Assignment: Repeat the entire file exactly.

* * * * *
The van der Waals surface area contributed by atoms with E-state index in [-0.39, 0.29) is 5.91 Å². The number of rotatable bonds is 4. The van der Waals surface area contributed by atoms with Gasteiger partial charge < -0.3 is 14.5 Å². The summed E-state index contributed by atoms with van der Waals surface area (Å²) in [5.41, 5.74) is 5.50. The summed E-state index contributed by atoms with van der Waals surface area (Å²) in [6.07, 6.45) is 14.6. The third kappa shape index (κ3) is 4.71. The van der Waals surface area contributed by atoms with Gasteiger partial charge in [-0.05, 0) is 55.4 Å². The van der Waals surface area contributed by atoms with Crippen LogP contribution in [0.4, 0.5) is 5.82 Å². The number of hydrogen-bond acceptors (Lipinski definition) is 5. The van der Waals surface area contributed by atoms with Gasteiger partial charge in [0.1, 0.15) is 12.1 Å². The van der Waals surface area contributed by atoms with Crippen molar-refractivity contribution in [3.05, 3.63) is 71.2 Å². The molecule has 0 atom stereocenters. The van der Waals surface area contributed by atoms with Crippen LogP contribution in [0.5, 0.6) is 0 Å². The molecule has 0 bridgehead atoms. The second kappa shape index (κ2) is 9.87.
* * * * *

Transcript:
The van der Waals surface area contributed by atoms with E-state index in [-0.39, 0.29) is 5.91 Å². The number of rotatable bonds is 4. The van der Waals surface area contributed by atoms with Gasteiger partial charge < -0.3 is 14.5 Å². The summed E-state index contributed by atoms with van der Waals surface area (Å²) in [5.41, 5.74) is 5.50. The summed E-state index contributed by atoms with van der Waals surface area (Å²) in [6.07, 6.45) is 14.6. The third kappa shape index (κ3) is 4.71. The van der Waals surface area contributed by atoms with Gasteiger partial charge in [-0.05, 0) is 55.4 Å². The van der Waals surface area contributed by atoms with Crippen LogP contribution in [0.4, 0.5) is 5.82 Å². The number of hydrogen-bond acceptors (Lipinski definition) is 5. The van der Waals surface area contributed by atoms with Gasteiger partial charge in [0.1, 0.15) is 12.1 Å². The van der Waals surface area contributed by atoms with Crippen molar-refractivity contribution in [3.05, 3.63) is 71.2 Å². The molecule has 0 atom stereocenters. The van der Waals surface area contributed by atoms with Crippen LogP contribution in [0.5, 0.6) is 0 Å². The molecule has 0 bridgehead atoms. The second kappa shape index (κ2) is 9.87.